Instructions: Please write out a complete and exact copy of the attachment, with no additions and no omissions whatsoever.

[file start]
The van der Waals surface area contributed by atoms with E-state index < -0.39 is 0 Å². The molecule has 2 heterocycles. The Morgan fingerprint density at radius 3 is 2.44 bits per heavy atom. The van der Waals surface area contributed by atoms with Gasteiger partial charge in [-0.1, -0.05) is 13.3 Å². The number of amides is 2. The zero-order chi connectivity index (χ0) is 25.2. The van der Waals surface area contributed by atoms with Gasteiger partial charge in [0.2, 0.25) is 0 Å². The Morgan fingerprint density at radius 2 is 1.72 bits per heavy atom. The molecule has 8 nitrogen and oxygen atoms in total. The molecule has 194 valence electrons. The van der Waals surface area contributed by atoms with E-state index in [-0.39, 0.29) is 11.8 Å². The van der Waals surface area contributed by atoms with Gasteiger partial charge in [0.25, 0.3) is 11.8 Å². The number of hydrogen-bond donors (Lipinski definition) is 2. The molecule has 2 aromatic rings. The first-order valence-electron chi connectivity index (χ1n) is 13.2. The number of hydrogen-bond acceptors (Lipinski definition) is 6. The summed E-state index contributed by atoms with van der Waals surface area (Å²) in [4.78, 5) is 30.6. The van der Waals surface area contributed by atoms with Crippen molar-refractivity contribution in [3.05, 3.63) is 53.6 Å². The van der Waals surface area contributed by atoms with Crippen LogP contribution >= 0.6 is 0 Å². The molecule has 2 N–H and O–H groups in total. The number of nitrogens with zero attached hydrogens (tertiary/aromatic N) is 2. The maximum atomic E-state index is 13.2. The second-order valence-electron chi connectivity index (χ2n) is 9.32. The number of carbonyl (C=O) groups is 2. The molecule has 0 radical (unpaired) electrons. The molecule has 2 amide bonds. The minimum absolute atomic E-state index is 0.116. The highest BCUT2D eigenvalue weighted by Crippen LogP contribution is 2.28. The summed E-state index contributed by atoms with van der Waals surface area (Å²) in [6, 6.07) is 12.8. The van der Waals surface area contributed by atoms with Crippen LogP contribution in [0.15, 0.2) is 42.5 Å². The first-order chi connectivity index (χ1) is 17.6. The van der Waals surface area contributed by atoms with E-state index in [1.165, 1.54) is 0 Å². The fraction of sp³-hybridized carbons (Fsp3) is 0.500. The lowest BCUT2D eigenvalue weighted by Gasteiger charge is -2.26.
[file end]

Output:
The van der Waals surface area contributed by atoms with E-state index < -0.39 is 0 Å². The molecule has 2 heterocycles. The Morgan fingerprint density at radius 3 is 2.44 bits per heavy atom. The van der Waals surface area contributed by atoms with Gasteiger partial charge in [-0.1, -0.05) is 13.3 Å². The number of amides is 2. The zero-order chi connectivity index (χ0) is 25.2. The van der Waals surface area contributed by atoms with Gasteiger partial charge in [0.2, 0.25) is 0 Å². The Morgan fingerprint density at radius 2 is 1.72 bits per heavy atom. The molecule has 8 nitrogen and oxygen atoms in total. The molecule has 194 valence electrons. The van der Waals surface area contributed by atoms with E-state index in [-0.39, 0.29) is 11.8 Å². The van der Waals surface area contributed by atoms with Gasteiger partial charge in [0.25, 0.3) is 11.8 Å². The number of hydrogen-bond donors (Lipinski definition) is 2. The molecule has 2 aromatic rings. The first-order valence-electron chi connectivity index (χ1n) is 13.2. The number of hydrogen-bond acceptors (Lipinski definition) is 6. The summed E-state index contributed by atoms with van der Waals surface area (Å²) in [4.78, 5) is 30.6. The van der Waals surface area contributed by atoms with Crippen molar-refractivity contribution in [3.05, 3.63) is 53.6 Å². The van der Waals surface area contributed by atoms with Crippen LogP contribution >= 0.6 is 0 Å². The molecule has 2 N–H and O–H groups in total. The number of nitrogens with zero attached hydrogens (tertiary/aromatic N) is 2. The maximum atomic E-state index is 13.2. The second-order valence-electron chi connectivity index (χ2n) is 9.32. The number of carbonyl (C=O) groups is 2. The molecule has 0 radical (unpaired) electrons. The molecule has 2 amide bonds. The minimum absolute atomic E-state index is 0.116. The highest BCUT2D eigenvalue weighted by Crippen LogP contribution is 2.28. The summed E-state index contributed by atoms with van der Waals surface area (Å²) in [6, 6.07) is 12.8. The van der Waals surface area contributed by atoms with Crippen LogP contribution in [0.15, 0.2) is 42.5 Å². The first-order chi connectivity index (χ1) is 17.6. The van der Waals surface area contributed by atoms with E-state index in [1.165, 1.54) is 0 Å². The fraction of sp³-hybridized carbons (Fsp3) is 0.500. The lowest BCUT2D eigenvalue weighted by Gasteiger charge is -2.26.